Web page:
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Posts from the ‘Flowers’ Category

Season’s Greetings

2020, what can one say that hasn’t already been said? Nothing that could be shared on a family site, that’s for sure. Like nearly everyone else on the planet, my life was turned upside down in March of this year. My day job, which I love very much, is that of a professor, really a teacher. I am fortunate enough to have the chance to work with some truly terrific students. In March, they rallied in spite of everything that was going on, and we, the faculty, tried to keep up with them. Actually, most of us tried to help them which was tough because we were caught in the same fire storm.

When you are trying to teach or learn (or probably do anything), everything on line is more difficult than it is face to face. Everything takes more time. Everything takes more energy. You are much less sure of whether or not you are being understood and whether or not you are understanding your students. There is almost no time for “chatting” which turns out to be one of the most important activities in which humans engage. Chatting is where we really find out the truth, what is going on, how someone else is doing, and how you’re doing. You can’t schedule an accidental chat on line.

I have had 110 students in the fall, 85 or so more this spring. Luckily, the spring folks are people who I got to know in the fall. We did a sprint in the fall semester, August 24 till the day before the Thanksgiving (U.S.) break. No vacation days, no holidays, just keep at it. But we got some good work done and we got to know one another. Now we are in the middle of a two month break before we go into another sprint. I have to say, I miss them, most of the time….

But I’m OK, the family is OK, no one who was close to us got the virus….and hopefully we’ll keep it that way. We were blessed with a new granddaughter in January, before the roof caved in. We can all whine with the best of em, but we really are very fortunate. There but for the grace of God go I. Some of my students (my students are all online and all over the world) did get covid. They have all survived. It’s terribly real and terribly frightening. Don’t believe for a second that some young people as well as their families don’t become terribly ill. They do. In the U.S. we screwed this up royally. It didn’t have to be as bad as it has become. Help, as everyone knows, is on the way. Everyone in my world is anxious to take the vaccine and get on with life (though we all know that it won’t be that simple or that quick).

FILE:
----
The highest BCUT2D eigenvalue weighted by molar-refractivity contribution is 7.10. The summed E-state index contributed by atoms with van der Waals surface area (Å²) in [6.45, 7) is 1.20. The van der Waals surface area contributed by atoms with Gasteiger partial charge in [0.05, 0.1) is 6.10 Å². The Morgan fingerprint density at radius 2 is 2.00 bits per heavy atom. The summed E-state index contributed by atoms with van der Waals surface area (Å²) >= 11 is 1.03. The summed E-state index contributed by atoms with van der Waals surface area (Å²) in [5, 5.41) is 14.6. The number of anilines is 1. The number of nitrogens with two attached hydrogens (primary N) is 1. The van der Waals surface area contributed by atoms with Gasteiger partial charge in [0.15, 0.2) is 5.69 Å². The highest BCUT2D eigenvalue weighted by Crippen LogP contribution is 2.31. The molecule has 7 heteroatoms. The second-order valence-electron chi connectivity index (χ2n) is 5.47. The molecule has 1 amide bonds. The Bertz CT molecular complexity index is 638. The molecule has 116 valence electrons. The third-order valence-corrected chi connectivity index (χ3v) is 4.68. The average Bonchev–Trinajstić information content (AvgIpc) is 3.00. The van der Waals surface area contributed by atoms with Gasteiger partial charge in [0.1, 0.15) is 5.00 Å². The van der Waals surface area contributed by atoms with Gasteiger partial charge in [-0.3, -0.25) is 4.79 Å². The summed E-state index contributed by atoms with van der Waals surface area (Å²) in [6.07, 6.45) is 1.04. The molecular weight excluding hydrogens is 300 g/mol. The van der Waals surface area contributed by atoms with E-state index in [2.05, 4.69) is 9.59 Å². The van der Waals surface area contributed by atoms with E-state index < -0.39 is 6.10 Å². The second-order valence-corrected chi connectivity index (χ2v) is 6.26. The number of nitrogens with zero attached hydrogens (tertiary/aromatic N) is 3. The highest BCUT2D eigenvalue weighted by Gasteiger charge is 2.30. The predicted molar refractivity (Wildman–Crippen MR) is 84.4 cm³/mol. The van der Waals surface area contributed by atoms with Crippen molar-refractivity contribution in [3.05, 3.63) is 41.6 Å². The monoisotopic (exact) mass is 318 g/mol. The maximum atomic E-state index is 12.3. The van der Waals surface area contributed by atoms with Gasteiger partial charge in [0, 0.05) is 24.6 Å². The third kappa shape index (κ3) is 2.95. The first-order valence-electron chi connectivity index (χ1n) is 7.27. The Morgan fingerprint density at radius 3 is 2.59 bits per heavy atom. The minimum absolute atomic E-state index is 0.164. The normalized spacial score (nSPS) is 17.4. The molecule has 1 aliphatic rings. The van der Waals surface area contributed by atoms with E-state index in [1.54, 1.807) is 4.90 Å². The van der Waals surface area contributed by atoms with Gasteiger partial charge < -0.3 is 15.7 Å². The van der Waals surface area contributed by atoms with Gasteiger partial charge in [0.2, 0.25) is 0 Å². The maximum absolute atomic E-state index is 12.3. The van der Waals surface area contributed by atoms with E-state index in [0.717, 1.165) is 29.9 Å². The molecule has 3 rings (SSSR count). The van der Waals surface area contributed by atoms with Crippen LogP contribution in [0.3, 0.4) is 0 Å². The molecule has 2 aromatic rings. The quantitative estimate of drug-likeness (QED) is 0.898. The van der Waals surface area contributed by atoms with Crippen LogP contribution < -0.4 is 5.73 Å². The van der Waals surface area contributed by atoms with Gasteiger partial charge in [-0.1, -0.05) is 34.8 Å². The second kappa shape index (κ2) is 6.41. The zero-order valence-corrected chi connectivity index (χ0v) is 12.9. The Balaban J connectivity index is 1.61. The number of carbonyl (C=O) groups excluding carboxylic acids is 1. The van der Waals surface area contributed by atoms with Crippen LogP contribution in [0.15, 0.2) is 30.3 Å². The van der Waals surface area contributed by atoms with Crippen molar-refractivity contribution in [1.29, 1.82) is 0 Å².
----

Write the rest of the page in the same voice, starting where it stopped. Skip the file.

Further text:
So the photographic work had to take a bit of a back seat. I do have two large projects underway and hopefully the galleries will be opening by the fall. I will be returning to blog writing from here on out, as I love it, and I don’t like the limitations and craziness of Facebook, etc. The two projects I do have underway have some serious angst attached, not surprisingly, so they didn’t seem right for the season.

Fortunately, I had an alternative. If you’ve read this blog for a while you may recall these images. They are from a series titled, “The Color in the Grass.” These are very high key images of fall grasses taken at the Broadmore Audubon location in Natick, Massachusetts. On a lark, I entered them in a juried exhibition pool at Photoplace Gallery in Vermont, the exhibition being appropriated titled “Botanicals.” Amazingly, one of them made the cut.

Those of you who like botanical/flower imagery should take a look at the exhibition, which is posted on line. You can find it here. The imagery in the show is amazing. I can’t for the life of me figure out why my image was chosen, but nevertheless, I appreciate the honor! Here are some additional images from the set, a seasons greetings to you all. Here’s to a much better 2021!

Dying Grass






All images from Broadmore, Audubon Society, South Natick, Massachusetts, Fall 2017.

A Bit of Gratitude